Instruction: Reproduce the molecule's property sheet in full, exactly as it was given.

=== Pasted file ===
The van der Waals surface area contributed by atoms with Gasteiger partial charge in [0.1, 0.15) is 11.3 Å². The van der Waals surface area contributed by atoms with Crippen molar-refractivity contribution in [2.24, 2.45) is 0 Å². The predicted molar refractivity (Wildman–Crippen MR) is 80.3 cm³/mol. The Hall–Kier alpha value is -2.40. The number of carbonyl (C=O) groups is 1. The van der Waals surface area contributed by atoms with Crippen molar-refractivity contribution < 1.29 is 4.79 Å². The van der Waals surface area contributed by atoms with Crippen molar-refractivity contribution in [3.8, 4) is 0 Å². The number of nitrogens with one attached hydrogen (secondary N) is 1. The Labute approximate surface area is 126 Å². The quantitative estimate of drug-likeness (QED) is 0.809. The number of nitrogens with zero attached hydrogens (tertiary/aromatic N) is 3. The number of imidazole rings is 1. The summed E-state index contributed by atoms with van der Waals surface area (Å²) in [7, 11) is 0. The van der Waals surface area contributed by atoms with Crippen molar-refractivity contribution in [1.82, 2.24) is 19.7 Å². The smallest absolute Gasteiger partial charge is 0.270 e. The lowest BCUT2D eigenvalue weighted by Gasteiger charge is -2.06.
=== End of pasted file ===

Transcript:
The van der Waals surface area contributed by atoms with Gasteiger partial charge in [0.1, 0.15) is 11.3 Å². The van der Waals surface area contributed by atoms with Crippen molar-refractivity contribution in [2.24, 2.45) is 0 Å². The predicted molar refractivity (Wildman–Crippen MR) is 80.3 cm³/mol. The Hall–Kier alpha value is -2.40. The number of carbonyl (C=O) groups is 1. The van der Waals surface area contributed by atoms with Crippen molar-refractivity contribution < 1.29 is 4.79 Å². The van der Waals surface area contributed by atoms with Crippen molar-refractivity contribution in [3.8, 4) is 0 Å². The number of nitrogens with one attached hydrogen (secondary N) is 1. The Labute approximate surface area is 126 Å². The quantitative estimate of drug-likeness (QED) is 0.809. The number of nitrogens with zero attached hydrogens (tertiary/aromatic N) is 3. The number of imidazole rings is 1. The summed E-state index contributed by atoms with van der Waals surface area (Å²) in [7, 11) is 0. The van der Waals surface area contributed by atoms with Crippen molar-refractivity contribution in [1.82, 2.24) is 19.7 Å². The smallest absolute Gasteiger partial charge is 0.270 e. The lowest BCUT2D eigenvalue weighted by Gasteiger charge is -2.06.